Edit Step 14  ¶ 

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Edit Step 15  ¶ 

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Edit Step 16  ¶ 

  • Now for some mouse dissection! Don't worry—this will be much more humane than what went down in high school biology class.

  • We pop out the eye ball with a quick twist.

  • Opened up, we find plenty of plastic viscera, two quadrature encoders and a few resistors. Surprisingly, that's about all we find.

  • This simplified design decreased costs and improved reliability by moving the complex circuitry out of the mouse and into the desktop, paving the way for cheap desktop mice for years to come.

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Edit Step 17  ¶ 

  • Macintosh 128K Repairability Score 7 out of 10 (10 is easiest to repair).

  • Once you’re inside, it’s simple and straightforward to replace any of the main components: floppy drive, power supply, logic board, or CRT display.

  • No adhesive anywhere.

  • User-replaceable clock battery.

  • Limited upgradability: The RAM is soldered to the logic board and can’t be replaced, and there’s no slot/port to add an internal drive. However, you can expand storage via an optional external floppy drive.

  • The case is fairly difficult to open, with deeply recessed screws and a tight panel fit.

  • There are some dangerous high voltages on both the power supply and the CRT that make repair potentially hazardous.

Required Tools

Spudger

$2.95 · 50+ In stock

Phillips #1 Screwdriver

$5.95 · 50+ In stock

6-in-1 Screwdriver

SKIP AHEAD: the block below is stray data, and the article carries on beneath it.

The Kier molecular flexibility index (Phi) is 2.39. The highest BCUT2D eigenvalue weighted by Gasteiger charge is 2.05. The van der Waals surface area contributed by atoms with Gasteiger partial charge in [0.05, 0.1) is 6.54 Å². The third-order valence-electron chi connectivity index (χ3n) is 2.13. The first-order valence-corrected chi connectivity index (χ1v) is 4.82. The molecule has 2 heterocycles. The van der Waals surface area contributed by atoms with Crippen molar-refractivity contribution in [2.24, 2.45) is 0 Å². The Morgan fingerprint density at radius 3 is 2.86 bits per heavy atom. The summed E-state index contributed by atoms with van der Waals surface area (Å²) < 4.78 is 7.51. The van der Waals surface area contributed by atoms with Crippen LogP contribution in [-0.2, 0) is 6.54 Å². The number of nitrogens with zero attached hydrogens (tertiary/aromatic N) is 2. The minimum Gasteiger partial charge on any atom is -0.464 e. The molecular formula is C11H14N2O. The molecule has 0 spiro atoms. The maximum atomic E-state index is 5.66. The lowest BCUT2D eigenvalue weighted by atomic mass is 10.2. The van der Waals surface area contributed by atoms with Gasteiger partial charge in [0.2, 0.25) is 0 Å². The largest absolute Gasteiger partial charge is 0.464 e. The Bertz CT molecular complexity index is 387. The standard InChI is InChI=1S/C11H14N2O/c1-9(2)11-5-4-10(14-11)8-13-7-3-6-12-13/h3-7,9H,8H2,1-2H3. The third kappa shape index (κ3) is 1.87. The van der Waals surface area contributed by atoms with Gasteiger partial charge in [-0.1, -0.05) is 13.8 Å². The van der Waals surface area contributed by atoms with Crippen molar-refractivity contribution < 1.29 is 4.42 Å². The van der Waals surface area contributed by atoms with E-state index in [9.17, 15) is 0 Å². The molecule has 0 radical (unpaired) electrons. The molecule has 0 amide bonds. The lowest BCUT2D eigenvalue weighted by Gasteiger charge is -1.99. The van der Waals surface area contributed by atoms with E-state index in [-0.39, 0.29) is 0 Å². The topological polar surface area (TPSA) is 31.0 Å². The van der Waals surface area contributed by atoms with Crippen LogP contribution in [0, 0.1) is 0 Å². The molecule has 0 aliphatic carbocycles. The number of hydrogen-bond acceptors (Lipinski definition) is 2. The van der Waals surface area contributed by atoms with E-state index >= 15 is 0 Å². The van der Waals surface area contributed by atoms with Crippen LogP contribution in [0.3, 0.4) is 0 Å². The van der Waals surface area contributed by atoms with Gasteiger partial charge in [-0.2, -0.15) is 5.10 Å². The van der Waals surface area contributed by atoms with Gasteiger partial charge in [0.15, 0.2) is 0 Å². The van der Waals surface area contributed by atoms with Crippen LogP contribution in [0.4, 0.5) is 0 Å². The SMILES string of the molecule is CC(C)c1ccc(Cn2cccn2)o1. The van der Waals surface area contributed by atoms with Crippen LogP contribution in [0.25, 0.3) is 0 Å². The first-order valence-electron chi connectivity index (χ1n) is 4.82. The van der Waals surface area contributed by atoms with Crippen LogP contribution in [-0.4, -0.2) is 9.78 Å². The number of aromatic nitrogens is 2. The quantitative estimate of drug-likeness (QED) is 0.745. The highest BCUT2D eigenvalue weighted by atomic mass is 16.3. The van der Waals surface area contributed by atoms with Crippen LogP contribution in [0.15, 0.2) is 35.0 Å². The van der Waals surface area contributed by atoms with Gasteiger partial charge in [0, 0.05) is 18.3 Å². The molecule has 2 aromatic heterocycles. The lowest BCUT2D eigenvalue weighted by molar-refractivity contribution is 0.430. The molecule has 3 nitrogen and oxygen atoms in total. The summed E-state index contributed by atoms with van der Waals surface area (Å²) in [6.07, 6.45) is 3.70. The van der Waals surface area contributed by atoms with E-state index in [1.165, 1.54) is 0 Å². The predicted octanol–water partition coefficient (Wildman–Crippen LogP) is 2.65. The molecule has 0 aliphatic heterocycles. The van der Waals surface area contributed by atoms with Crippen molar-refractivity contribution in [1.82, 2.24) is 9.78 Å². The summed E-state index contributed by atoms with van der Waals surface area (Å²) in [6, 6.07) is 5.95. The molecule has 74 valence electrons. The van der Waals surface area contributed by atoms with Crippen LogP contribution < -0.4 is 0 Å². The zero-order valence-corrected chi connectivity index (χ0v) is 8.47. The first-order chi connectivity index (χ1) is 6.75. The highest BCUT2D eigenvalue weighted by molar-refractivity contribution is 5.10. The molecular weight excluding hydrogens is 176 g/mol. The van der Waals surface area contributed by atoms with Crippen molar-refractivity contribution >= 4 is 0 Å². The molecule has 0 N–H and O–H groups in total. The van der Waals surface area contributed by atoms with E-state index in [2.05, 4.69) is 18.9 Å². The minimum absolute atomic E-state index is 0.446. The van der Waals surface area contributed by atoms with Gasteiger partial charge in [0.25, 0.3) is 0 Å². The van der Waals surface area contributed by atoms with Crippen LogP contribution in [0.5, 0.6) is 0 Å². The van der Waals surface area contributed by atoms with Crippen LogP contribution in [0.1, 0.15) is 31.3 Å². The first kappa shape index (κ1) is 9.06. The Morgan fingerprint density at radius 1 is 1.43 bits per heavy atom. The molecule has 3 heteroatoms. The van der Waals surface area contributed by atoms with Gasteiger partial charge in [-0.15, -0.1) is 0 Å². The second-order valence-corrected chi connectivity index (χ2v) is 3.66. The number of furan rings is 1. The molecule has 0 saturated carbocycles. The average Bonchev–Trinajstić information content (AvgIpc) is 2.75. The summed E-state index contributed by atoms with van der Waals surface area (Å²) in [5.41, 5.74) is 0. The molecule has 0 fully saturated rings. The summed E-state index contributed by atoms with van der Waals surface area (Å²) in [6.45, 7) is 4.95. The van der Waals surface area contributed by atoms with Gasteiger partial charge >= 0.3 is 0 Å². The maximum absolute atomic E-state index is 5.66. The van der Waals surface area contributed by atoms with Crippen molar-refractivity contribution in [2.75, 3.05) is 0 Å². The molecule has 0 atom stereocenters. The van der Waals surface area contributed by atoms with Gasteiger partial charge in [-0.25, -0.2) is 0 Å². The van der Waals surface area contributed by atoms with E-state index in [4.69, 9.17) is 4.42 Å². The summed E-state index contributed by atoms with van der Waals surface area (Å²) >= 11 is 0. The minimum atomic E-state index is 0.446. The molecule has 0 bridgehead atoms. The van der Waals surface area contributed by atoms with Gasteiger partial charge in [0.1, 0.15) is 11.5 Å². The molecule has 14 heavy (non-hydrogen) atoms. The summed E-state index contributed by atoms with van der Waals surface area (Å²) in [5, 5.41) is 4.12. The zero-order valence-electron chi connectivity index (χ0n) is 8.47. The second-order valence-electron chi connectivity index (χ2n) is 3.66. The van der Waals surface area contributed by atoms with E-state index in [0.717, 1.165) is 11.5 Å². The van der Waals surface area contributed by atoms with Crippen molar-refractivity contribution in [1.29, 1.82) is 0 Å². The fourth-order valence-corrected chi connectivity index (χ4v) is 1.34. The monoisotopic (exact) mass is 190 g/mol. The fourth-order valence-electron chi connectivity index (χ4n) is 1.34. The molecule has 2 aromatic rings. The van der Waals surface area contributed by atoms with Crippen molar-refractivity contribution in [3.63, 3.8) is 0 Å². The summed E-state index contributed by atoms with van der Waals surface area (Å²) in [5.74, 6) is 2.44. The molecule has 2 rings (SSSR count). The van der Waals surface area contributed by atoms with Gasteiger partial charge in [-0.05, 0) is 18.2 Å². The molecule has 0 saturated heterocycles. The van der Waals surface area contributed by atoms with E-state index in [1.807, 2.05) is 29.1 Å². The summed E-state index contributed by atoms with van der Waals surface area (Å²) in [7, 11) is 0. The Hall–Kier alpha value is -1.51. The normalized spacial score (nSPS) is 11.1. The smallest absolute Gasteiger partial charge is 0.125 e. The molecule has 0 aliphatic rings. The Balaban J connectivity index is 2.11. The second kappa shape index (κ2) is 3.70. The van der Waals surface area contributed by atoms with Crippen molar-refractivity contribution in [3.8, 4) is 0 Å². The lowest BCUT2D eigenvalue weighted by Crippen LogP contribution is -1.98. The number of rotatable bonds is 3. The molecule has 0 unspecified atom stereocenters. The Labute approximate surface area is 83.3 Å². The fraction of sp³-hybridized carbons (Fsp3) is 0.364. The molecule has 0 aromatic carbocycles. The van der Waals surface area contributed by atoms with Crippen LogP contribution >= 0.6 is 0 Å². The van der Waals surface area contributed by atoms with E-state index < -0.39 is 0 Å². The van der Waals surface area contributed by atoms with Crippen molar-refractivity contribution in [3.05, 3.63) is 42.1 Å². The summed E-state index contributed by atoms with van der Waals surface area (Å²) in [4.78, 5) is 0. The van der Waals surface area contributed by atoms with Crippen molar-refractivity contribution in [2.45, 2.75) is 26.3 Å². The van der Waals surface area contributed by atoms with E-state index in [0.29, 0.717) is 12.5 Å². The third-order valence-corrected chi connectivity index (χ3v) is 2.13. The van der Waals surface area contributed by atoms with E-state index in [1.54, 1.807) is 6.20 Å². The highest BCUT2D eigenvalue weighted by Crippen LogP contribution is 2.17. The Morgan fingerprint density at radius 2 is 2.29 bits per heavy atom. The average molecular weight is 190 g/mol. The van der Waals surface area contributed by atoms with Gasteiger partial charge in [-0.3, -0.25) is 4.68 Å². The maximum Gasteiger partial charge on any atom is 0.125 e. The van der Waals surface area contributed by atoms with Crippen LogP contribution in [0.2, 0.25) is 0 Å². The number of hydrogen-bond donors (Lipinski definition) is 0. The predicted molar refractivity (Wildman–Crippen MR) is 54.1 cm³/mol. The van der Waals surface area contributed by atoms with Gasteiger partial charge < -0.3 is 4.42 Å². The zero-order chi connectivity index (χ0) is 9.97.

$4.95 · 6 In stock

T15 Torx Screwdriver

$6.95 · 15 In stock

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Universal Drive Adapter

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Comments Comments are onturn off

I can remember upgrading a Mac - kinda scary since new it cost me like $3,000! All went well and I did a couple of more for friends.

The Lisa was much easier to work with - the stuff just slide out like a tray. Had one that had been converted by Sun Computer in UT. I was the envy of all my friends with that machine - 'big' screen!

Richard Stevens, · Reply

I didn't see anything about discharging the CRT tube. And important step if you are working on such old technology.

Sam Weiss, · Reply

The RAM 'could' be replaced. I know, because I can remember upgrading my 128k machine to 512k on my kitchen table. I wouldn't recommend anyone try it because it's a lot of chips to unsolder.

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thuysearching, · Reply

Not true -- the serial port was RS-422, supporting much faster speeds

Joel Finkle, · Reply

RS-422 was introduced with the Macintosh Plus. It was not on the Mac 128 or Mac 512.

Tom Schmidt, · Reply

Incorrect - RS422 was there from the beginning - perhaps you are thinking of the DIN-style ports, which did indeed come in with the Mac Plus.

JohnC,

No, JohnC is correct.

MCA,

You're typing: "The quick brown fox jumps over the lazy dog"

Chris Reites, · Reply

As a 128K Mac owner from 1984, I can confirm that it had two 9-pin RS422 ports from the very beginning.

Ted T, · Reply

I pulled the storage box containing my old documentation for the Mac 128K and Mac 512k, and they confirm that the serial ports were RS422. The Mac 128k in the garage also with the keyboard, now if I can just find the mouse...

John, · Reply

Hey, you forgot to include discharging the high voltage cap!

Fred Torres, · Reply

My neighbor Fred, of Fred's Retort, took apart my 128 to upgrade it to 512K! With an external floppy disk, I was in Hog Heaven!

Dave, · Reply

What? No case cracker or CRT discharge tool? Those were essential tools for cracking open a classic Mac back in the day. Especially the discharge tool, used to prevent you from finding out why they call the black box at the end of the anode lead to the CRT a 'flyback' transformer.

http://www.pcmag.com/encyclopedia/term/3...

johnhutchens, · Reply

That power supply board wasn't the same design as the first 128k Mac boards. the first design had a tin shield on the entire inside edge of the power supply board to keep the board from flexing. The first design flyback transformers were about 1/2 the size as the one in the picture. I have soldered probably 1000 Mac 128,512 and Plus power supply boards after replacing the flyback transformer and all of the caps as the ones Apple used were not long life rated and failed frequently in the early macs